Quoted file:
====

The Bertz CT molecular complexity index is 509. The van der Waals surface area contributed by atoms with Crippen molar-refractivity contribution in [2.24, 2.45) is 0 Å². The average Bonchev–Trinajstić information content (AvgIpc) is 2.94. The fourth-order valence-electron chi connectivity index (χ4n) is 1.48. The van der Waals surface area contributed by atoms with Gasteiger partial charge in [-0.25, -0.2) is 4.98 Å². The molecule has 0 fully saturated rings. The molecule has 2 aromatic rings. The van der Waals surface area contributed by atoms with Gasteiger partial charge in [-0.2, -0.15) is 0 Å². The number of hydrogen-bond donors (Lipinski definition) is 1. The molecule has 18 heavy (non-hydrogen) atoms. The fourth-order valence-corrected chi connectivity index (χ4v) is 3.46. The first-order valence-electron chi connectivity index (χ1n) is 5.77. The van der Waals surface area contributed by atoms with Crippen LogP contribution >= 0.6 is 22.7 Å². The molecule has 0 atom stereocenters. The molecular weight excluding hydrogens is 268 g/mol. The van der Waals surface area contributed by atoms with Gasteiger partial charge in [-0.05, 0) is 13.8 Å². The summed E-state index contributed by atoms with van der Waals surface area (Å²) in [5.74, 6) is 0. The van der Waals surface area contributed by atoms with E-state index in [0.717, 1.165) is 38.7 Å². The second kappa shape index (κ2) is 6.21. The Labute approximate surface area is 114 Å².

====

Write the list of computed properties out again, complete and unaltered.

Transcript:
The Bertz CT molecular complexity index is 509. The van der Waals surface area contributed by atoms with Crippen molar-refractivity contribution in [2.24, 2.45) is 0 Å². The average Bonchev–Trinajstić information content (AvgIpc) is 2.94. The fourth-order valence-electron chi connectivity index (χ4n) is 1.48. The van der Waals surface area contributed by atoms with Gasteiger partial charge in [-0.25, -0.2) is 4.98 Å². The molecule has 0 fully saturated rings. The molecule has 2 aromatic rings. The van der Waals surface area contributed by atoms with Gasteiger partial charge in [-0.2, -0.15) is 0 Å². The number of hydrogen-bond donors (Lipinski definition) is 1. The molecule has 18 heavy (non-hydrogen) atoms. The fourth-order valence-corrected chi connectivity index (χ4v) is 3.46. The first-order valence-electron chi connectivity index (χ1n) is 5.77. The van der Waals surface area contributed by atoms with Crippen LogP contribution >= 0.6 is 22.7 Å². The molecule has 0 atom stereocenters. The molecular weight excluding hydrogens is 268 g/mol. The van der Waals surface area contributed by atoms with Gasteiger partial charge in [-0.05, 0) is 13.8 Å². The summed E-state index contributed by atoms with van der Waals surface area (Å²) in [5.74, 6) is 0. The van der Waals surface area contributed by atoms with E-state index in [0.717, 1.165) is 38.7 Å². The second kappa shape index (κ2) is 6.21. The Labute approximate surface area is 114 Å².